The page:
Join us as we talk with Lydie Glendinning, who is putting both her IFEEL Level 5 EFHD and Level 6 EFPT training to good use. She provides Equine Facilitated Psychotraumatology for individuals and groups, and has found herself often working with those who might have fallen through the gaps in the system.

What were you doing before studying with IFEEL?
I was preparing as much as I could for completing an Equine Facilitated Psychotherapist course. I studied Psychology at Swansea University, which is one of the biggest psychology and medicine research Universities in the UK, so I of course signed myself up for as many guinea pig studies as I could, immersing myself in learning about mental health and psycho-bio-social constructs. I also had the amazing opportunity to study Neuroscience at Trinity Collage University in Dublin, where I was able to gain an in depth understanding of the brain, with human donor specimens. This all provided me with the perfect backbone to build my knowledge upon.

What made you decide to study at IFEEL?
After continued research over my teenage and young adult life, I decided to study at IFEEL, as on paper it was the most prestigious course. With their full accreditation and regulation process, providing the most hours in in person training, client practice hours and required studying, it was a no brainer to explore them more. On attending the prerequisite online taster day, in person workshop and one to one zoom call with their clinical lead, it became evident that IFEEL was the right match for me in the flesh as well.

The major aspects that stood out was how highly skilled and experienced the faculty team was. I was blown away with their knowledge, at the forefront of the industry, creating a more standardised and evidence based Equine Assisted Services training program and treatment process. In addition, I was in awe of how they were teaching the complex information that you immediately dive into and the change process they were supporting in all the attendees. They made mind blowing, new concepts that are now vital life skills of mine, so accessible to understand. It was obvious that they had carefully condensed a huge amount of information into a digestible form, so that even if people didn’t continue onto the training programme, the mental health information and individually supported deep change process would create a big impact for people’s everyday life. 

How was the support throughout the course?
The support was outstanding and prevalent across the whole spectrum of the course. From being provided with a mentor and having regular 1:1 sessions built into the programme and paid for within the course fees; to genuine care from all the faculty members at all times, wanting to fully assist and encourage in whichever way they could. An elaborate, considered approach unique for each student – faculty balancing when to provide reassurance and when to push for growth and development. This approach of support helped me to feel confident in my skills as a facilitator, and ready to begin practice after completing the training. 

Whilst on the course, the other students played a huge part of the program support system. A group of individually very different people, wanting to do different things with the course, created powerful connections and a friend group for life. Regularly practising facilitator-client skills with each other will always be a cherished memory for me and a deep bond forms our group to this day. Now qualified colleagues we meet up regularly for continued support, learning and skills sharing, which we plan to continue throughout our careers. The course provided the perfect environment for organic safe community, learning, healing and self-development to occur.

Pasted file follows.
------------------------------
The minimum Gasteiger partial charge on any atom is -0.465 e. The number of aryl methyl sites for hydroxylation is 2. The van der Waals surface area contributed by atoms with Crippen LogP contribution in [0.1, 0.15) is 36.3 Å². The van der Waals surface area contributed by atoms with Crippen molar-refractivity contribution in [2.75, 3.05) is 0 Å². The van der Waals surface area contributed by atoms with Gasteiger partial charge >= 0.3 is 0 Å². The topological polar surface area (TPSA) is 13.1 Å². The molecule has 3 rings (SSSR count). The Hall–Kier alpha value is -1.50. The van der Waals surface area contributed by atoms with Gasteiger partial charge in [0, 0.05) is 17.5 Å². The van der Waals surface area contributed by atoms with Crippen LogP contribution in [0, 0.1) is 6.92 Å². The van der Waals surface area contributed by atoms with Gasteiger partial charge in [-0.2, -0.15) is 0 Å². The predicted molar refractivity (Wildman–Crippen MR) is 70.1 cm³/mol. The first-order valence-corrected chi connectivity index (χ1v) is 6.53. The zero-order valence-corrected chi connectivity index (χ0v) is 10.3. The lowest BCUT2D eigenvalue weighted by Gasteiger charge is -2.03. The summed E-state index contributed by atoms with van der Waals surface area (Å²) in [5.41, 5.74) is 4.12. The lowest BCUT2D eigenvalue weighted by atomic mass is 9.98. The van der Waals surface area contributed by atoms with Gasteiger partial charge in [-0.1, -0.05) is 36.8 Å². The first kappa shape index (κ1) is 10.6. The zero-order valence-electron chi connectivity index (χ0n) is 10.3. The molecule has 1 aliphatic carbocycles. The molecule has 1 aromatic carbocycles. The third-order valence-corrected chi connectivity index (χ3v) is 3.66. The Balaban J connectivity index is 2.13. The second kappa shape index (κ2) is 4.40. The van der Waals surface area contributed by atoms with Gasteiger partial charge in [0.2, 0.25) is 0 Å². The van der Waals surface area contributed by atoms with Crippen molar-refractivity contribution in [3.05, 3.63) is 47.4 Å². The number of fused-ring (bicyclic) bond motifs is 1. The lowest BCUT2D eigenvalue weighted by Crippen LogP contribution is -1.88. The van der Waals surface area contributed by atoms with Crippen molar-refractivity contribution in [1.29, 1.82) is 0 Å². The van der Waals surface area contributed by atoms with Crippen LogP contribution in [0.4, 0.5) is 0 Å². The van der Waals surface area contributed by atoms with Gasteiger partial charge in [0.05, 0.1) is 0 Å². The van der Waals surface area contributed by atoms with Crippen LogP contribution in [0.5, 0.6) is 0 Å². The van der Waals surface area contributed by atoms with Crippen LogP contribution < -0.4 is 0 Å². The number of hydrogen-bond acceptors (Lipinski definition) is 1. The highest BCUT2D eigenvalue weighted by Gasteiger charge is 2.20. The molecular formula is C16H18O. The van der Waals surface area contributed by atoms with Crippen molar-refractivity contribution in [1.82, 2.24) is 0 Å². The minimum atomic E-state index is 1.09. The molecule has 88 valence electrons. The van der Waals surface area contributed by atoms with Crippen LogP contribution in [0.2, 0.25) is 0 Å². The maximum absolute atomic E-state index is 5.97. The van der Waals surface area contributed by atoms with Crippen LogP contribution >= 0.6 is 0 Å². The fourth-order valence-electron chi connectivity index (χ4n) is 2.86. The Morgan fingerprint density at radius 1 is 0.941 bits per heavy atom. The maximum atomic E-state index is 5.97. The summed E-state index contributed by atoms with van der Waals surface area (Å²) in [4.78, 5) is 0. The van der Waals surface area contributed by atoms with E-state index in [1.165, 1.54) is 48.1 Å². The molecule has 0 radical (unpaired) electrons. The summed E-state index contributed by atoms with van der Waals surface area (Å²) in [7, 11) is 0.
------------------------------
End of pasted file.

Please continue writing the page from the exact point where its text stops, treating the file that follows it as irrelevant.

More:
Keen to hear more from Lydie? Check out her recent post

As a horse owner prior to the course, was it worth doing an equine specified program rather than a more traditional psychotherapist course? 

Where do I even begin to explain the in-depth information about horses that I have learnt from this course! Firstly, the vigorous learning of how to incorporate horses into a client session whilst ensuring equine welfare, agency and containment was paramount, as the client environment is very different to any other experience I have had with horses. Whilst researching other forms of training programmes, IFEEL was promoting the highest quality of horse consideration in the client environment. Secondly, the deep dive into equine knowledge, relational horsemanship philosophy, species appropriate environments and welfare has been incredible. They are really at the top of the game in providing the most recent, up to date information that is out there, and going above and beyond for ensuring equine welfare in the industry. With their involvement in the setting up of the Human Equine Interaction Register (now known as EASP), they are very involved in changing how we interact with horses in general, showcasing how horses should be treated for the current social license crisis of the equine industry. 

What is your area of practice, what clients do you work with and what region of the UK do you work in?
I am currently working with a lot of young people and minority groups, providing Equine Facilitated Psychotraumatology – people who are tending to fall through the gaps of the system. I work on our beautiful site 1:1 and in groups in East Sussex, as well as online Psychotraumatology sessions. 

To find out more about Lydie’s practice visit her EquiSolace practise page on Facebook